USB 3.0 is here. And for service organizations trying to optimize technicians' time spent in the field, the "SuperSpeed" of the new spec might be just the thing to get them in and out quickly. USB 3.0, now standard equipment on most motherboards and high-end laptops, moves data at up to 5 Gbps, making quick jobs of backups, restores, migrations, system updates, installations, formatting of drives and other on-site data movements.
Helping to keep back-room staff ahead of the curve is Tripp Lite, which earlier this month began shipping a trio of must-have devices aimed at making connections at the highest possible speed. Most immediately useful gadget to us in the CRN Test Center was the U338 USB SuperSpeed to SATA Adapter, a cable-like device that attaches any size SATA I, II or III drive to a USB 3.0 (or earlier) port.
Though Tripp Lite says it officially supports only Windows, the U339 also worked with our MacBook, which mounted an SSD drive via the adapter cable and did not require any drivers or additional connections. For USB ports that don't provide enough power, Tripp Lite includes an AC/DC power adapter. Its small cannon plug is inserted into the large end of the cable to provide power for the drive.
We tested the adapter's performance by connecting it on one end to an Intel SATA II (3 Gbps) SSD drive and on the other end to a USB 2.0 port. This also required us to install no drivers. Maximum transfer rate, measured with IOmeter for Windows, was 8.22 MBps. Then we connected the same drive to a USB 3.0 port and watched it perform more than four times faster, at 36.44 MBps. The U339 lists for $69, and sells on the street for around $35.
Next: Creating A More lasting Connection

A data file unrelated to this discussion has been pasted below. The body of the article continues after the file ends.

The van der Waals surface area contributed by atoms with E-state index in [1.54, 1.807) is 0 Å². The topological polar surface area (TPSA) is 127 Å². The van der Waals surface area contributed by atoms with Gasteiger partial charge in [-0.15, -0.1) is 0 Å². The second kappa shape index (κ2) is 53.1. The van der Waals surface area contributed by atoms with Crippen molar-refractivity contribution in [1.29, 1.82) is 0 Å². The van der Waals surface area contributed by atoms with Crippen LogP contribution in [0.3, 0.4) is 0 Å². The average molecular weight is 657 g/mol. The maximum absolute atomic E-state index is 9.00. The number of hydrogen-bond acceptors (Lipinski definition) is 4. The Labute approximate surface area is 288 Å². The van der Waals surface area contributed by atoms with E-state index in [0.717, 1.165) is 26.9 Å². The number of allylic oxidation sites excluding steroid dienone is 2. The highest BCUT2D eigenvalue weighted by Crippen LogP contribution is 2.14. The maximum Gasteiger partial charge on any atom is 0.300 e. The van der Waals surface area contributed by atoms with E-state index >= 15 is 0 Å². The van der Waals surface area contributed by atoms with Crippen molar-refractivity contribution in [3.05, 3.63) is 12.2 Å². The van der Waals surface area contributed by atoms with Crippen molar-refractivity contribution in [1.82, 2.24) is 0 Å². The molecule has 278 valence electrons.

For creating a slightly more lasting connection, there's the U357 USB SuperSpeed External 2.5" SATA Hard Drive Enclosure, a USB 3.0 external 2.5-inch drive enclosure. With the exception of 3.5-inch drive support, the U357 performs largely the same functions as the U339 but is intended more as an end-user sale for supplemental storage or file backup for laptops, netbooks and even desktops.
At 5.25 inches long by 3.25 inches wide by a half-inch high, the unit is small enough to slide into a pocket or travel unnoticed in a laptop bag along with its USB 3.0 Micro-B connector cable.
No power supply is required for most systems (and none is included), and the device runs with all versions of Windows and Mac OS X with no special drivers. In tests using the same Intel SSD drive and testbed as for the U339, the U357's transfer rates were identical. The U357 lists for $45 and can be found for around $23 on the street.
Next: When A Large File Transfer Is Required
When a large file transfer is required and time is of the essence, there's nothing worse than seeing Windows pop up with the message that "this device could run faster if..." To avoid those situations, Tripp Lite's U360 USB SuperSpeed 4-Port Hub turns one USB 3.0 host port into four, and gets its power from the host port or from the included AC/AD adapter.
Using the same Windows test fixture, we tested two Intel SSD drives with IOmeter, one connected via the U339, and other with the U357, and both connected to the host machine through the U360 hub. Maximum transfer rate for the two drives was 76 MBps, or about 38 MBps each, slightly faster than when drives were tested individually. The hub introduced no measurable latency. The U360 hub includes a USB 3.0 host cable and AC/DC power supply and is backward compatible. It works with Linux, Mac OS X and Windows, lists for $59, and sells for about $43 on the street.
Tripp Lite began shipping its three fine USB 3.0 accessories -- the U338 USB SuperSpeed to SATA Adapter, U357 USB SuperSpeed External 2.5" SATA Hard Drive Enclosure, and U360 USB SuperSpeed 4-Port Hub -- on June 1, and all are covered by a lifetime warranty. After our thorough testing, the CRN Test Center recommends them for anyone looking for a high-quality, high speed external drive solution.